The Curious Case of Self-Help Books

Lately, I have been reading a lot of books -especially self-help books :) Its actually fun to read those ;). For example, the latest one that I read was by Prof. Clayton Christen of Harvard Business School titled How Will You Measure Your Life?

A Harvard Business Review article with the same title was introduced to me during one of MBA elective classes. The article was just amazing that I was eagerly waiting to read his book. While I agree that he has done justice to the book, it was no as powerful as the article! That brought a thought to mind about how the self-help books are written (at least those I have read…)

Often, I feel Calvin was completely right on target :)

Calvin and Hobbes on writing Self Help books

In any self-help book, the author tries to

  1. Convince you that there are problems and its better to tackle those
  1. Convince that you are not alone in facing those problems; its universal
  2. While the problems may not be due to your fault; there is wide scope to improve
  1. The book gives sure short answers on how to tackle them

Lately, I have even seen many authors out rightly suggesting #4 in the above list is not possible and the book will only help you to think :)

My inquisitive mind suggested to read some of the old books on this topic - like those which are decades or hundreds' of years old - like the ones written by Dale Carnegie or James Allen. In one of our MBA elective courses on career management, we even went as deep as discussing the thoughts of philosophers like Socrates and Epicurus. It was fun :)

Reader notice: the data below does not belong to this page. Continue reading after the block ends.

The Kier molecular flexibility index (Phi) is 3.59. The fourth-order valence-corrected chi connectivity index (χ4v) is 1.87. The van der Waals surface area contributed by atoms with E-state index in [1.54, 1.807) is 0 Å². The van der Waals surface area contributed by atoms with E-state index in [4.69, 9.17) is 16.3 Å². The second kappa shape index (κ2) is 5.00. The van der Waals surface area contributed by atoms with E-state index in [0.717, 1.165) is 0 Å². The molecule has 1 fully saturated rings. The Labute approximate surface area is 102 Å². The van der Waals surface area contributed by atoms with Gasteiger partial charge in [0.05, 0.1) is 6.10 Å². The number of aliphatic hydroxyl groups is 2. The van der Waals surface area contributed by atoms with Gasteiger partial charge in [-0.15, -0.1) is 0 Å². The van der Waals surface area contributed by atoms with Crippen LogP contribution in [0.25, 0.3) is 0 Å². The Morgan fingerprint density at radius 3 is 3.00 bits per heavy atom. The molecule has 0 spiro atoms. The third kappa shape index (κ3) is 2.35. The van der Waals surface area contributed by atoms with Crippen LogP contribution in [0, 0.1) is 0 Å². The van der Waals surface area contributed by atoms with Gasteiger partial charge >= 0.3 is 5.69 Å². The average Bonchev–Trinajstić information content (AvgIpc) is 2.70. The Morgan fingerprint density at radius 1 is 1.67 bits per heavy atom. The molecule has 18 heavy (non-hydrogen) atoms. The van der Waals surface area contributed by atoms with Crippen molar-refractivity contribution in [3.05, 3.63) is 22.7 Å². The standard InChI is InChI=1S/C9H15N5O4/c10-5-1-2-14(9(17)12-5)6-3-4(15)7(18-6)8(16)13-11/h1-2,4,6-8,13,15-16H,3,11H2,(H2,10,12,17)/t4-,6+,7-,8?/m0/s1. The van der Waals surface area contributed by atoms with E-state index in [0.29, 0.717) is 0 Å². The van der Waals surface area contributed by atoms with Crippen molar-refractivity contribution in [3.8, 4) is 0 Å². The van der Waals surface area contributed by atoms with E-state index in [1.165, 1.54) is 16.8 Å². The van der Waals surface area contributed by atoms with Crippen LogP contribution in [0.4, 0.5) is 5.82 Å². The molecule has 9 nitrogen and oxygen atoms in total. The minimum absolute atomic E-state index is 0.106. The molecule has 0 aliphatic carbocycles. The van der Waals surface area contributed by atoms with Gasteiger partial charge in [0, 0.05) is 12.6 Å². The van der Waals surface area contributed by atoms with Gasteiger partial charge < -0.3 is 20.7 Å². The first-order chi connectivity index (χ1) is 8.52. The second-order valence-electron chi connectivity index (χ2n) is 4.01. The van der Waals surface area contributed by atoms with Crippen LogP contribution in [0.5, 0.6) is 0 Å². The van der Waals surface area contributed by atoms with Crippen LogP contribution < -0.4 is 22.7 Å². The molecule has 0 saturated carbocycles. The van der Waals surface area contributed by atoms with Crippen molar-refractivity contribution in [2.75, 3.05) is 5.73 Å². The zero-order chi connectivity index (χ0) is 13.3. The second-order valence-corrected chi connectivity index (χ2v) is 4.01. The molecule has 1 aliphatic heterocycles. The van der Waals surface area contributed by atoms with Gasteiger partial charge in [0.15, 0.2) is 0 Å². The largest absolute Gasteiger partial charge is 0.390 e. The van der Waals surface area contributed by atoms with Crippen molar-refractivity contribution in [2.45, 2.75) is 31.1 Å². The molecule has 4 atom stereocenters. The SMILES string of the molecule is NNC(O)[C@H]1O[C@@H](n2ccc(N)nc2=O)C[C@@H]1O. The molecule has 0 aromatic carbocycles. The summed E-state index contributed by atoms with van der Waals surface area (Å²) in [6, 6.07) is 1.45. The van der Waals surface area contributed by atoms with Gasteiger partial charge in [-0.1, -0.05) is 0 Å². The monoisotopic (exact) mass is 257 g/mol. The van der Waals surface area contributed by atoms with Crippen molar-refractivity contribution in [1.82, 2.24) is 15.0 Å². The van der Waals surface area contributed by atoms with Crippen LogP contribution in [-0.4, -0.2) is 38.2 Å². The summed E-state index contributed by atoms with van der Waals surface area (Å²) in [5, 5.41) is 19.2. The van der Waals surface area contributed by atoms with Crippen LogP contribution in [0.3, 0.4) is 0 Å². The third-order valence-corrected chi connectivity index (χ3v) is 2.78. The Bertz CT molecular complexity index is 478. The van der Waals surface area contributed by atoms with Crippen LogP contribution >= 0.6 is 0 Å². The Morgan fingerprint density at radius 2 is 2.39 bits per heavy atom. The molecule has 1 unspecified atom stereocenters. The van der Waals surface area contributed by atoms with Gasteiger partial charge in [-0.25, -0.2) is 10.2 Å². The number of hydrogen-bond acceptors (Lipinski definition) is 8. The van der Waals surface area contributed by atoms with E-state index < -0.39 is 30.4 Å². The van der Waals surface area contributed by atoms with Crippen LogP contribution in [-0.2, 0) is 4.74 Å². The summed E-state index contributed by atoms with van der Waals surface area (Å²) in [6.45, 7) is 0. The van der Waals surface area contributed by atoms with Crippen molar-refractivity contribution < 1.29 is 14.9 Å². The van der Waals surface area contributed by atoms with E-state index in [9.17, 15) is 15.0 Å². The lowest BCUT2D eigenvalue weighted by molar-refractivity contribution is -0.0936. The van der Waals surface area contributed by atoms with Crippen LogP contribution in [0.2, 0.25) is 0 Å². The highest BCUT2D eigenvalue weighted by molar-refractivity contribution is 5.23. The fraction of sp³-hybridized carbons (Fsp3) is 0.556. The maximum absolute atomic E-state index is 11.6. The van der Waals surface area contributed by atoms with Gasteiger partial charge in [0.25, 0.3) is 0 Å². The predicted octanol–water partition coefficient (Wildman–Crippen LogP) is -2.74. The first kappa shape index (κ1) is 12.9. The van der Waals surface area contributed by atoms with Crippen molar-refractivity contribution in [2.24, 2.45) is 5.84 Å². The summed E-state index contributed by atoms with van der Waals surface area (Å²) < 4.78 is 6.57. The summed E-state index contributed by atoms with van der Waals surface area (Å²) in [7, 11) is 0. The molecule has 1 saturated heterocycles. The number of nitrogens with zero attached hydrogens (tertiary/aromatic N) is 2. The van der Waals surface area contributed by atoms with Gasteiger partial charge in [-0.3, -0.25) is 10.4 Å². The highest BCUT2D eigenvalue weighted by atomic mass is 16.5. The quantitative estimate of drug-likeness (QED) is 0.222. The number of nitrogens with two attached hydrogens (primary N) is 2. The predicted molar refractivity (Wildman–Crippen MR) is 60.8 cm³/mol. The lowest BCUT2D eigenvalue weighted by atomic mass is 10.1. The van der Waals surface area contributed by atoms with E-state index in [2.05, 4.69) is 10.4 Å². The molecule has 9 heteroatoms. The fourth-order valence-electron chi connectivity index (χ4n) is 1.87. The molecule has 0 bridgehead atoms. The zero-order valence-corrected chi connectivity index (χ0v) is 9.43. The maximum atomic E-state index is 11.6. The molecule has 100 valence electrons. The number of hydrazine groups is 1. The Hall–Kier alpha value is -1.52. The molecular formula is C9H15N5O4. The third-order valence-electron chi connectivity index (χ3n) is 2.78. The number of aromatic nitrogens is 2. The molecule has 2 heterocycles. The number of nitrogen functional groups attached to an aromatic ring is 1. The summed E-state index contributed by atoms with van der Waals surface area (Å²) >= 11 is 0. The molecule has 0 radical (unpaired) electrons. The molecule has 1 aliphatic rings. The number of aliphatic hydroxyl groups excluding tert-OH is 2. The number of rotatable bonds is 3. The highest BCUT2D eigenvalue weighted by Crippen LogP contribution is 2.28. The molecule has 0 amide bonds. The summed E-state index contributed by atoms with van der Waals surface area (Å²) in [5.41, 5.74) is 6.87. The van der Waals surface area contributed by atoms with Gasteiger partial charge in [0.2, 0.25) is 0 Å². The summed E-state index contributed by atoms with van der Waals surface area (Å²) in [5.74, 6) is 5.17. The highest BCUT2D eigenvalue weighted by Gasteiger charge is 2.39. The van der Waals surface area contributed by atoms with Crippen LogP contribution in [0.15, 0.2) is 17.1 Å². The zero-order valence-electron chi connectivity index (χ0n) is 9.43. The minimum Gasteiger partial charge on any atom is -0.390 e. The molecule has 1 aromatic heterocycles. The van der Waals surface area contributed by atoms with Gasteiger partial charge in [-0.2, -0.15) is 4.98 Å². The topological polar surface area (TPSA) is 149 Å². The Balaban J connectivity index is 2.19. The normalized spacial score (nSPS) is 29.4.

I believe if we see the modern books on self-help and happiness, earlier authors' and philosophers' thoughts are camouflaged in one way or the other as if they are writing it for the first time. May be the most value add is these authors make it so simple while the early philosophers'' thoughts were very deep. Considering these, I would think the essence of all these books or rather the best thoughts are --

  1. Don't whine about your situation
  2. Decide on priorities and move on
  3. If the course of action you took is not delivering results; just try another one

I am sure your immediate question would be - what if we keep failing on the courses of action we take? Just keep trying :)

de doux souvenirs - Sweet memories from IIMB life

Some UN-forgettable Moments
  • When I met in person Dr. APJ Abdul Kalam
  • When I got 4/4 GPA in my elective course Elements of Management Consulting
  • When I sat along with the Director and a Chief Guest and participated in a short discussion on a company's international aspirations!
  • When I received scolding from the Director for something I was not directly responsible for (It was a Déjà vu from good old Engineering days :))
  • At 1 AM when the group had no idea what to present the next day; Perumal (a group member) suggests an idea and later it becomes the insight for the classes applauded by Professor :)
  • At 4 AM, the group fighting on formatting issues of a project report after daunting discussions and heated arguments :)
  • Creating a presentation while the Professor is teaching and presenting to the class after the lecture and getting appreciation from the Professor ;) ;)
  • When I became the Secretary of Students' Council

Some events I wish never happened!  
  • Burning few bridges and loosing a good mentor and friend over petty issues and ego clashes :(
  • Screwing up during an important public facing event
Some Lessons learn-t the hard way!
  1. There is no such thing as 'free lunch'